Potential Effect of Cavitation on the Physical Properties of Interesterified Soybean Oil Using High-Intensity Ultrasound: A Long-Term Storage Study

Juhee Lee, Jack Youngs, Peter Birkin, Tadd Truscott, Silvana Martini

Research output: Contribution to journalArticlepeer-review

2 Scopus citations

Abstract

The objective of this research was to evaluate if cavitation events generated during sonication (20 kHz, 216 μm amplitude, 10 s) are responsible for changes in physical properties of a fat with low levels of saturated fatty acids and if these changes are maintained during storage. The fat was crystallized at 24 and 34 °C and stored at 25 °C for up to 24 weeks. An increase in solid fat content and melting enthalpy was observed for sonicated samples crystallized at 34 °C and an increase in elasticity was observed for sonicated samples crystallized at 24 °C (P < 0.05). Hardness increased in sonicated samples crystallized at 24 and 34 °C (P < 0.05) after 60 min of crystallization and after 24 weeks storage. Elasticity of non-sonicated samples crystallized at 24 °C decreased (P < 0.05) after storage at 25 °C for 48 h while it remained constant in sonicated samples. Sonicated samples had more, and smaller crystals compared to the non-sonicated ones. No significant change was observed in physical properties of sonicated samples crystallized at 24 °C and 34 °C during the 24 weeks of storage. Sonication at 24 °C was less efficient at changing the physical properties of the fat compared to 34 °C; however, the number of subharmonic components generated during sonication at these two temperatures was not affected by crystallization temperature. These results suggest that changes in physical properties are associated with secondary effects of sonication such as bubble streamers rather than changes in cluster dynamics.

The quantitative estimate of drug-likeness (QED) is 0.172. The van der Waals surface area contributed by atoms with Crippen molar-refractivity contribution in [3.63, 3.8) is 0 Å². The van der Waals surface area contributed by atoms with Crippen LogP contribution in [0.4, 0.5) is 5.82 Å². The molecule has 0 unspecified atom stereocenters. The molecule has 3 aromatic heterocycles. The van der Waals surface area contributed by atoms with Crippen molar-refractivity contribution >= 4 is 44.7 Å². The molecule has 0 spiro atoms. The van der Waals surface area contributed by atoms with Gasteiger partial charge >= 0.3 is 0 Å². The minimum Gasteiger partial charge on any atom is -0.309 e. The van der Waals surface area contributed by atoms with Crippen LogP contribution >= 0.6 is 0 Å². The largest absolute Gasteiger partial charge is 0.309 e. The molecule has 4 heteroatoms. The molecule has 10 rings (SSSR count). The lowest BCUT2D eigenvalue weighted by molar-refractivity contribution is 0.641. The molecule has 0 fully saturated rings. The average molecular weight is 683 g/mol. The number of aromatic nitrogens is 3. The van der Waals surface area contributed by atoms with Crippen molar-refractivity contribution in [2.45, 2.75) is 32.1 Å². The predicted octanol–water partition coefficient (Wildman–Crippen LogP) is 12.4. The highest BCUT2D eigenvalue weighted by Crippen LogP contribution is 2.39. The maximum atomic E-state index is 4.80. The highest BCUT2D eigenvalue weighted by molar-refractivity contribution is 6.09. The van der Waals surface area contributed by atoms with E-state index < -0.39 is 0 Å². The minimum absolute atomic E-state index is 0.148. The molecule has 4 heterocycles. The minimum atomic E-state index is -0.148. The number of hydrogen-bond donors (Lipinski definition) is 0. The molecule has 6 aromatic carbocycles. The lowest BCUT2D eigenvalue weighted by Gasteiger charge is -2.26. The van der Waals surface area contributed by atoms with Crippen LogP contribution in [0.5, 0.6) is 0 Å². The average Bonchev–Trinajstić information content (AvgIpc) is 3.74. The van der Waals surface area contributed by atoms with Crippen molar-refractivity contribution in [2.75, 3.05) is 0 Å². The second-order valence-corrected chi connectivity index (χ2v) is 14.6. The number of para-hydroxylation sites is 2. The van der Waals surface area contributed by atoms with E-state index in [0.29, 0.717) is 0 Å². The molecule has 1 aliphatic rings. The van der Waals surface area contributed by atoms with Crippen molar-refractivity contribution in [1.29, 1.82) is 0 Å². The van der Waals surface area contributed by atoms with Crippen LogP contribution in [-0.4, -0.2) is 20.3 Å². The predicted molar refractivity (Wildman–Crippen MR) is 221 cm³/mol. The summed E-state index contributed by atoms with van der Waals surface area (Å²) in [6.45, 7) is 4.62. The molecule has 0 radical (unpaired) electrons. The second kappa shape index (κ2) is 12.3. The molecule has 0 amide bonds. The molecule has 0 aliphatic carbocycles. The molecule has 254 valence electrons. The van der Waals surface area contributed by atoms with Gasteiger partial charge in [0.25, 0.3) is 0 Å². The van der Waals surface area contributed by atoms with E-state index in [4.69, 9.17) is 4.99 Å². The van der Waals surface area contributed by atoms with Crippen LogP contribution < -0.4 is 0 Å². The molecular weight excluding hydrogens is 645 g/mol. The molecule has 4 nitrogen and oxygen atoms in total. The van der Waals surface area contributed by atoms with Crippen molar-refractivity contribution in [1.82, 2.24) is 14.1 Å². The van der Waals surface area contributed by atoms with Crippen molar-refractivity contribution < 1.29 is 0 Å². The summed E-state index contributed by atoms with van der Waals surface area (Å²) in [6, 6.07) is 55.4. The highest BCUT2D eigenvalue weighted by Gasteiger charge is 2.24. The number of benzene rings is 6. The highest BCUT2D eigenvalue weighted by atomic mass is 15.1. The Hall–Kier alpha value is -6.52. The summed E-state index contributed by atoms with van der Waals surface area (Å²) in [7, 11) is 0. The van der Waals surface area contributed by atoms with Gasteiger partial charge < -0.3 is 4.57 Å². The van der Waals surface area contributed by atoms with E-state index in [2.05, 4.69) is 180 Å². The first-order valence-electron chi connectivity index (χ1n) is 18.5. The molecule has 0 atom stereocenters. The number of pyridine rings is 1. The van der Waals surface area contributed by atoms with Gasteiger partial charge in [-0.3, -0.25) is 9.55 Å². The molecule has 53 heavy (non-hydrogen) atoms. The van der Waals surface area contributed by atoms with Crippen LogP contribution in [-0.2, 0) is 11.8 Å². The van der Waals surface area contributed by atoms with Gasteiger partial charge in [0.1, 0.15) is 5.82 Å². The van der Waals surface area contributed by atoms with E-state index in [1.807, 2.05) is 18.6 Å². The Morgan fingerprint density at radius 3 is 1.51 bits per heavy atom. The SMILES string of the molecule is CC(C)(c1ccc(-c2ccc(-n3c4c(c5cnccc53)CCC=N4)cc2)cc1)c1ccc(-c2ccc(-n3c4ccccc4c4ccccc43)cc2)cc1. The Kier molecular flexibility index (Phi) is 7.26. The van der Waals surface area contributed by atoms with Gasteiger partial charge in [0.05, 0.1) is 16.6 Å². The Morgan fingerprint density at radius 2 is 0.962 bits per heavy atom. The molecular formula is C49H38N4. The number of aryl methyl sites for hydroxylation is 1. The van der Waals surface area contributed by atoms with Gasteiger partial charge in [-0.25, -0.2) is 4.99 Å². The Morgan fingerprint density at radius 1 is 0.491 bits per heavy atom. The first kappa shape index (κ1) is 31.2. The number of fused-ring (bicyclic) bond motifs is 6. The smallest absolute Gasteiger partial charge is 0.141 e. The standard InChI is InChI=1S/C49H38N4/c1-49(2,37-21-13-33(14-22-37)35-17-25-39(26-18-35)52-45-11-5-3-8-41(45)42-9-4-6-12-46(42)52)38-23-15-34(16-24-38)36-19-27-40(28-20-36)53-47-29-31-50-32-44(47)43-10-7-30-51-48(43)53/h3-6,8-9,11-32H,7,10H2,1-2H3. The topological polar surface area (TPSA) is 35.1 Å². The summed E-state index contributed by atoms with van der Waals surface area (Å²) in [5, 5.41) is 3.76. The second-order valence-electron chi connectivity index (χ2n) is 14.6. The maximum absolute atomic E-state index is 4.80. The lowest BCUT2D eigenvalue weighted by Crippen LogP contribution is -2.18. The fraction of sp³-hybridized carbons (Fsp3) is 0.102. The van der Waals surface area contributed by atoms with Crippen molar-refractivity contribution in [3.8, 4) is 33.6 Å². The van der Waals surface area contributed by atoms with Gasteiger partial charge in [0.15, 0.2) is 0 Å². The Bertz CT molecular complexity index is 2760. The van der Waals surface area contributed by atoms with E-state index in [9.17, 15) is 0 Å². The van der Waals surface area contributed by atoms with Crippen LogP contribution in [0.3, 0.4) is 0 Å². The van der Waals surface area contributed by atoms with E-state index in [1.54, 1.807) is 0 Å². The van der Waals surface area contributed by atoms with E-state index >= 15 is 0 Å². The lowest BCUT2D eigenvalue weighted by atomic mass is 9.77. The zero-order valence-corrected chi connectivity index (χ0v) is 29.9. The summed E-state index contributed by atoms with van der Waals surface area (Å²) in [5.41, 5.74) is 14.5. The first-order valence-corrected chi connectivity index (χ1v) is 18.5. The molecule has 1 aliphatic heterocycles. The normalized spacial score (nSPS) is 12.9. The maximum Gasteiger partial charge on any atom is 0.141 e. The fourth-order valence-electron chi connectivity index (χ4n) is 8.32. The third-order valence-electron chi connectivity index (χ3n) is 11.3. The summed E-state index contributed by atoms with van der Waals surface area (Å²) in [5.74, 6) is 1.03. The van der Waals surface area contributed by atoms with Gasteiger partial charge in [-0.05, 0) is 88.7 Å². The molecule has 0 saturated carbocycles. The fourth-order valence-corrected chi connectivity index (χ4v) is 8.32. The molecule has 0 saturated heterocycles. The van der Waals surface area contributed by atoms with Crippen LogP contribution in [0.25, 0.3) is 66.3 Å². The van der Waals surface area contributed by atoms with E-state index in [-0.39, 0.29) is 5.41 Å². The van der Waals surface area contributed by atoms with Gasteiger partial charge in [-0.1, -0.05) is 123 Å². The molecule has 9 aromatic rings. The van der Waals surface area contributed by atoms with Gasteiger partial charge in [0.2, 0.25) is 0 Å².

Original languageEnglish (US)
Pages (from-to)1105-1117
Number of pages13
JournalJAOCS, Journal of the American Oil Chemists' Society
Volume97
Issue number10
DOIs
StatePublished - Oct 1 2020
Externally publishedYes

ASJC Scopus subject areas

  • Organic Chemistry
  • Chemical Engineering(all)

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